The lure below belongs to Matt McHenry, and it didn’t come from his grandpa or a yard sale. Matt writes: I found this in the rocks of a local lake the other day. Coincidentally it was after I’d lost a shakey head in the same spot. First, kudos on a great on-the-water find (those are always fun), and second, according to Dr. Todd Larson of The Whitefish Press and “Fishing For History” blog, you found a lure with an interesting history that incorporates everything from the start of the Strike King lure company, to Mr. Bill Dance himself.
Dr. Todd says:
“The Clark Water Scout is an old Missouri lure that first appeared in the late 1920s as a hand-carved bass bait, and that received a patent for its unique mouth piece keel in 1934. It went through a number of improvement up until 1966, when it was purchased by Charles Spence, who renamed it the Spence Water Scout and launched Strike King Lure Company to manufacture it. It became a huge hit with tournament anglers, and its success was assured. What you found is a version of this lure called a “Bill Dance Spence Scout” which was used often on Bill Dance’s fishing show. It was originally made of wood in the 1980s, which is what I believe you have, but is now made of plastic (and many people complain about this change having effected the action of the lure). They are worth $10-$15 but are certain to go up in value in the future as people start collecting lures from this time period. “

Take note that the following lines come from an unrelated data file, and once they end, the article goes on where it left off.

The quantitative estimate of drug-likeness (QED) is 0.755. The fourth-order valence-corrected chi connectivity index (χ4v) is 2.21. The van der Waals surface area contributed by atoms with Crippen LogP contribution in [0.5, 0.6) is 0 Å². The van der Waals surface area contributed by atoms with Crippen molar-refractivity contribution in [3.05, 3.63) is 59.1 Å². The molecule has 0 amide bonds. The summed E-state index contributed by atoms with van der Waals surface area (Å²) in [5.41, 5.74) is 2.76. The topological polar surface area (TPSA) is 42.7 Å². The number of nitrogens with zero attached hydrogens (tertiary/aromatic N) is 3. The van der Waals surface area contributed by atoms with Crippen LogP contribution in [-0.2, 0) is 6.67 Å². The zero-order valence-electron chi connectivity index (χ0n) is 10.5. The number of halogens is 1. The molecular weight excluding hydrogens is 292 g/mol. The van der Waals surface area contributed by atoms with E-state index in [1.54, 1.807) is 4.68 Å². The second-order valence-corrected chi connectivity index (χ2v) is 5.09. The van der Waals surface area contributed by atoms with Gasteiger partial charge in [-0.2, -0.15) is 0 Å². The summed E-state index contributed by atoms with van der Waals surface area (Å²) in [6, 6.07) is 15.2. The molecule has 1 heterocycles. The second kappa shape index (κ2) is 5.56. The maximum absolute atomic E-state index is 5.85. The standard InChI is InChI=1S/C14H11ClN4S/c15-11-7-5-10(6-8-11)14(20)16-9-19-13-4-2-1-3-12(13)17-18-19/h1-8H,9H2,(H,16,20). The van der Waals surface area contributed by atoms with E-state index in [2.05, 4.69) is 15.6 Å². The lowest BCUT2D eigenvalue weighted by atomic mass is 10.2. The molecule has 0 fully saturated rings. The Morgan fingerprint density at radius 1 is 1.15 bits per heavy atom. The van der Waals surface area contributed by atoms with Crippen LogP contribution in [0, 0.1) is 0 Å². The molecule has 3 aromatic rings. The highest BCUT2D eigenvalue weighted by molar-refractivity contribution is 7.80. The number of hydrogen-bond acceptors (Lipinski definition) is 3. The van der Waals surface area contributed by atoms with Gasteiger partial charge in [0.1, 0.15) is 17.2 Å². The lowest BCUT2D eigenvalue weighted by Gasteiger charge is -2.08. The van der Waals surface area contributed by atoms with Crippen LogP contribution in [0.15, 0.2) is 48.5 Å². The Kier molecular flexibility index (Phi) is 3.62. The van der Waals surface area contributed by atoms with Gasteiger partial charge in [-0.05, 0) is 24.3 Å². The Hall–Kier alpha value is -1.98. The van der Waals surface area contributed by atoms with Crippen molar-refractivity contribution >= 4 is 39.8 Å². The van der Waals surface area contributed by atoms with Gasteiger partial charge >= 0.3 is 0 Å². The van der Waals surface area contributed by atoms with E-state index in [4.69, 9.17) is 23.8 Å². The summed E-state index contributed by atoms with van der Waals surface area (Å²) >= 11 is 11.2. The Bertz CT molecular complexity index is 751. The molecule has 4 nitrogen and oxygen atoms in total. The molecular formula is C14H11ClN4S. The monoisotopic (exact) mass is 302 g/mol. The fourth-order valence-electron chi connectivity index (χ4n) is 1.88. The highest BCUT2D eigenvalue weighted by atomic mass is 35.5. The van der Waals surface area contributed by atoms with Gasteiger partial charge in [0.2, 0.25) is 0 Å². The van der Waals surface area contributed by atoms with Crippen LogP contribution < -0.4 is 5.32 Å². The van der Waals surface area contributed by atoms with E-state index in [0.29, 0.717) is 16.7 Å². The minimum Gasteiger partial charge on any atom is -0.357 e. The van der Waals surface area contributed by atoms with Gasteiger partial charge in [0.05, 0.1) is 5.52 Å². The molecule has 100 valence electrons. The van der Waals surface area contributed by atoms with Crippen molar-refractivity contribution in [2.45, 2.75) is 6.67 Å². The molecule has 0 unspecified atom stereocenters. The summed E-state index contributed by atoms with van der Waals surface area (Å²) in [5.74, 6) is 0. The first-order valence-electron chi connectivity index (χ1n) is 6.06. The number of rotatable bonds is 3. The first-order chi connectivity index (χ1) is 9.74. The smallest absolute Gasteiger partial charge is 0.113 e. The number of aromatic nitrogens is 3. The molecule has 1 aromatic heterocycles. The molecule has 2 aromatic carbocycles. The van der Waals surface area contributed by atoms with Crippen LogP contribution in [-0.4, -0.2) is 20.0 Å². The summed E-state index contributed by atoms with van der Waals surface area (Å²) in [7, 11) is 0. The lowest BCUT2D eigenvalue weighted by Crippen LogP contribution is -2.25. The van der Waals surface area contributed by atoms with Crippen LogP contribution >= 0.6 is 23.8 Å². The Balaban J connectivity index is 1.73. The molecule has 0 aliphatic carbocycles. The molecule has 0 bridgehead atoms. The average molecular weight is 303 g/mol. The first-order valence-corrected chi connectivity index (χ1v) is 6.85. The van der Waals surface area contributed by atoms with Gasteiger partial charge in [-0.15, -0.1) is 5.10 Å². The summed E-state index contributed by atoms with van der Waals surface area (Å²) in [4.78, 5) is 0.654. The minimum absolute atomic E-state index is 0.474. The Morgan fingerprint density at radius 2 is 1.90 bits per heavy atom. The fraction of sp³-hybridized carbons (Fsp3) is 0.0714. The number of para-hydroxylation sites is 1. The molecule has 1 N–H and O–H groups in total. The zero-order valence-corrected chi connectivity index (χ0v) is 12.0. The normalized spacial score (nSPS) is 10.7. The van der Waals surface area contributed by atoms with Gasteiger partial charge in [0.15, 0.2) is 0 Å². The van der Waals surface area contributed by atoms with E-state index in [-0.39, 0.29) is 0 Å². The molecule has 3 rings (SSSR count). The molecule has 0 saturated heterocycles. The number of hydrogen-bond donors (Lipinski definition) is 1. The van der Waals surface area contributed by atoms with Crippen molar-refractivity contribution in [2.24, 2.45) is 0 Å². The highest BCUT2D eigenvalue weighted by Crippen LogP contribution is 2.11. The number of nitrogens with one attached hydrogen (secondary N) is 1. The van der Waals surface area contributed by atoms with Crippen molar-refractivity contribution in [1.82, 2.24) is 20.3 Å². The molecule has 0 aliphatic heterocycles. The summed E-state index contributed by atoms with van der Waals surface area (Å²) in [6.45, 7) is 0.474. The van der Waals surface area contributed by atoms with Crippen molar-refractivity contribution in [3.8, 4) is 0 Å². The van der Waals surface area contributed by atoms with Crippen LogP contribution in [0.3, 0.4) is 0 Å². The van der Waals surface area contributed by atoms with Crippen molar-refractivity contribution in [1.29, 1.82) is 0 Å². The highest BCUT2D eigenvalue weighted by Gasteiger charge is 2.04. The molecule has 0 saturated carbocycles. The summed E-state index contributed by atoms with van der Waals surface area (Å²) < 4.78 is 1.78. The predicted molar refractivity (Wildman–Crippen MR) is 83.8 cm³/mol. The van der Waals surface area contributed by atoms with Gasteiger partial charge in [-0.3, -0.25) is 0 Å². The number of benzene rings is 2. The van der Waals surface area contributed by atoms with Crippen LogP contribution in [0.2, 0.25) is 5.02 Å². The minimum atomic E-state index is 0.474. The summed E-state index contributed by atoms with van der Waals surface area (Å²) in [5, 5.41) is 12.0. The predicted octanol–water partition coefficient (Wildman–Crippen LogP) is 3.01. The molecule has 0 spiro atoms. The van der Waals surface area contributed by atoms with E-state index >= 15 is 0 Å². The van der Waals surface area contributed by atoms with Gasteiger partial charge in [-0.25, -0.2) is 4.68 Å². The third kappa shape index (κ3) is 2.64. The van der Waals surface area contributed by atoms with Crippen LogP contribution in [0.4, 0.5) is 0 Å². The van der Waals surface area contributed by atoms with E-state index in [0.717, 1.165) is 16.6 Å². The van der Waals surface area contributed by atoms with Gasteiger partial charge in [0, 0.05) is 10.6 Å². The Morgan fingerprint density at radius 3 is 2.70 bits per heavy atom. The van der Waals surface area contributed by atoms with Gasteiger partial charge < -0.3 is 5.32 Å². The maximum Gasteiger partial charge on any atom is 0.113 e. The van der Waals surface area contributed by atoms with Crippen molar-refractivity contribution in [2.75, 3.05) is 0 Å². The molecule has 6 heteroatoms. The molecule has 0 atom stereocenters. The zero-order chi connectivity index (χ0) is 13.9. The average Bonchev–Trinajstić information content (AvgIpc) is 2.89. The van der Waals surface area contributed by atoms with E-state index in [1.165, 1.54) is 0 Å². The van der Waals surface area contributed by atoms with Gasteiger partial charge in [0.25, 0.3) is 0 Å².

Hey, $10 to $15 will at least by you a few packs of shakey heads, Matt. Good find! Thanks for sending, and keep an eye on your mailbox, because there’s a set of Berkley Aluminum Pliers headed your way.
If you’ve already sent me photos of your vintage tackle, keep checking every Thursday to see if I chose it for an appraisal by Dr. Todd. If you haven’t and want to enter the contest, email photos of your old tackle to firstname.lastname@example.org, along with your name, mailing address, and story of how you acquired the gear. If I use it in a Thursday post, you get a pair of Berkley Aluminum Pliers (above) worth $50.